Neuroactivational And Behavioral Correlates Of Psychosocial Stress-Induced Cocaine Seeking In Rats, Nicole M. Hinds, Ireneusz D. Wojtas, Desta M. Pulley, Stephany J. Mcdonald, Samantha De Guzman, Nicole E. Hubbard, Colin M. Kulick-Soper, Jessica J. Debski, Bianca Patel, Daniel Manvich

Stratford Campus Research Day

A prominent feature of cocaine abuse is a high risk of relapse even despite prolonged periods of abstinence. Psychosocial stress is thought to be a major contributor to the onset of cocaine craving and relapse in human substance abusers, yet most preclinical models of stress-induced relapse employ physical stressors (e.g., unpredictable footshock) or pharmacological stressors (e.g., yohimbine to elicit a drug seeking response) and do not rely upon psychosocial stress per se. Importantly, social stressors are well known to activate distinct neural circuits within the brain as compared to other stressors. It is therefore possible that currently available animal models …


Identification Of Parasites From Wisconsin And Minnesota Diving Ducks In The Winona Area, Morgan Condon, Kimberly Bates Apr 2021

Identification Of Parasites From Wisconsin And Minnesota Diving Ducks In The Winona Area, Morgan Condon, Kimberly Bates

Ramaley Celebration

Many different diving ducks in the Midwest are hosts to parasites like cestodes, trematodes, and nematodes. These parasites often live in the ducks gastrointestinal tract and use the ducks chyme and intestinal tissues to thrive. For this research, local hunters volunteered to donate diving duck carcasses they harvested. Ducks donated were cut open on the ventral side from esophagus to cloaca. Major organs were separated into bottles containing 0.85% saline, shaken, settled, and then the supernatant removed multiple times to isolate any parasites residing within the duck’s organs and tissues. Any parasites found in dissected diving ducks organ wash were …


Functional Influence Of 14-3-3 (Ywha) Proteins In Mammals, Elizabeth Barley, Santanu De Jan 2021

Functional Influence Of 14-3-3 (Ywha) Proteins In Mammals, Elizabeth Barley, Santanu De

Mako: NSU Undergraduate Student Journal

The 14-3-3 (YWHA) proteins are homologous, ubiquitous, and conserved in most organisms ranging from plants to animals and play important roles in regulating key cellular events such as cell signaling, development, apoptosis, etc. These proteins consist of seven isoforms in mammals, termed under Greek alphabetization: beta (β), gamma (γ), epsilon (ε), eta (η), tau/theta (τ), sigma (σ), and zeta (ζ). Each of these isoforms can interact with a plethora of binding partners and has been shown to serve a distinct role in molecular crosstalk, biological processes, and disease susceptibility. Protein 14-3-3 isoforms are scaffolding proteins capable of forming homodimers and …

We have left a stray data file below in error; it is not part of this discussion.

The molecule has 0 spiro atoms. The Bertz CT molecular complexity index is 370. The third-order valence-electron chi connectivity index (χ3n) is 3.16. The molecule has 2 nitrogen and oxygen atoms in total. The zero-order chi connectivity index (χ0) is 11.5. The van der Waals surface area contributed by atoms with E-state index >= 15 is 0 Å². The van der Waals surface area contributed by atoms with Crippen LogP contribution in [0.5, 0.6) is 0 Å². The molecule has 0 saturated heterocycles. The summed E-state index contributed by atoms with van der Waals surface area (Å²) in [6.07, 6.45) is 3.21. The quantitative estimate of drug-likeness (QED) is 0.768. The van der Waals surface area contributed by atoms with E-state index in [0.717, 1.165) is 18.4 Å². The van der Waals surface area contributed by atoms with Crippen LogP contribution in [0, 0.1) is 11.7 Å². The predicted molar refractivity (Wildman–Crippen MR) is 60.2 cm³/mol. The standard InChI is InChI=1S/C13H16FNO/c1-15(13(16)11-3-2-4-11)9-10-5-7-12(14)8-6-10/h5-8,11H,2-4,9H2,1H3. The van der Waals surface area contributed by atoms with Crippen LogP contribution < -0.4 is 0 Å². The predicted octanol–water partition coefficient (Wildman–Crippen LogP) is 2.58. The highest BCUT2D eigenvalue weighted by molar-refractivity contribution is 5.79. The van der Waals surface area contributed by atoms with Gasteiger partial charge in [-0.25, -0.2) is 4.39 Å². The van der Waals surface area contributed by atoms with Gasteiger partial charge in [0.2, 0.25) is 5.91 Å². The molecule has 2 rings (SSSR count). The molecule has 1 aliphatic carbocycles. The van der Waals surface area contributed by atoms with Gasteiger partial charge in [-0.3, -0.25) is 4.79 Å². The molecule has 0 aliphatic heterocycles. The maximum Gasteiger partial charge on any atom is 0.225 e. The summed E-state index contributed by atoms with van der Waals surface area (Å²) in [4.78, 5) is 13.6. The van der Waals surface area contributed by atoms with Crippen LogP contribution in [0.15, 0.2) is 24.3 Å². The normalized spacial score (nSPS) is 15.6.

An Approach For The In-Vivo Characterization Of Brain And Heart Inflammation In Duchenne Muscular Dystrophy, Joanne Tang Sep 2020

An Approach For The In-Vivo Characterization Of Brain And Heart Inflammation In Duchenne Muscular Dystrophy, Joanne Tang

Electronic Thesis and Dissertation Repository

Duchenne muscular dystrophy (DMD) is a neuromuscular disorder caused by dystrophin loss—notably within muscles and CNS neurons. DMD presents as cognitive weakness, progressive skeletal and cardiac muscle degeneration until pre-mature death from cardiac or respiratory failure. Innovative therapies improved life expectancy, but this is accompanied by increased late-onset heart failure and emergent cognitive degeneration. Thus, there is an increasing need to both better understand and track disease pathophysiology in the dystrophic heart and brain prior to onset of severe degenerative symptoms. Chronic inflammation is strongly associated with skeletal and cardiac muscle degeneration, however chronic neuroinflammation’s role is largely unknown in …


Characterization Of Nasal Isolates Of Staphylococcus Aureus From Concordia's Campus, Jeenue Vang Apr 2020

Characterization Of Nasal Isolates Of Staphylococcus Aureus From Concordia's Campus, Jeenue Vang

Research and Scholarship Symposium Posters

Research students from the Concordia University, St. Paul Science Department has collected over 1,000 nasal swabs over the past 5 years in an attempt to characterize nasal isolates of Staphylococcus aureus from healthy individuals. S. aureus is a common commensal bacterium found on the skin, in the nares, or in the vaginal tract of approximately 30% of the population. While S. aureus is typically harmless when it is growing in those areas, it can also pose a public health risk as it can act as an opportunistic pathogen to cause a variety of infections, such as toxic shock syndrome. The …


Tick-Borne Infections In New Hampshire: An Evaluation Of The Diagnostic Process In A Local Patient Population, Katherine Anderson Jan 2020

Tick-Borne Infections In New Hampshire: An Evaluation Of The Diagnostic Process In A Local Patient Population, Katherine Anderson

Honors Theses and Capstones

Overall, approximately 95 percent of reported cases of vector-borne disease were associated with ticks, making these the most medically important group of arthropods in the United States.1 Despite the prevalence of tick-borne infections, the process for the diagnosis of this condition is not well studied. This study aims to analyze data from a pool of 100 patients who underwent testing for tick-borne disease in the same institution in Dover, New Hampshire during the most recent peak tick season of 2019. Information utilized in this study included: patient age, sex, location of testing (inpatient versus outpatient), diagnostic testing methods used …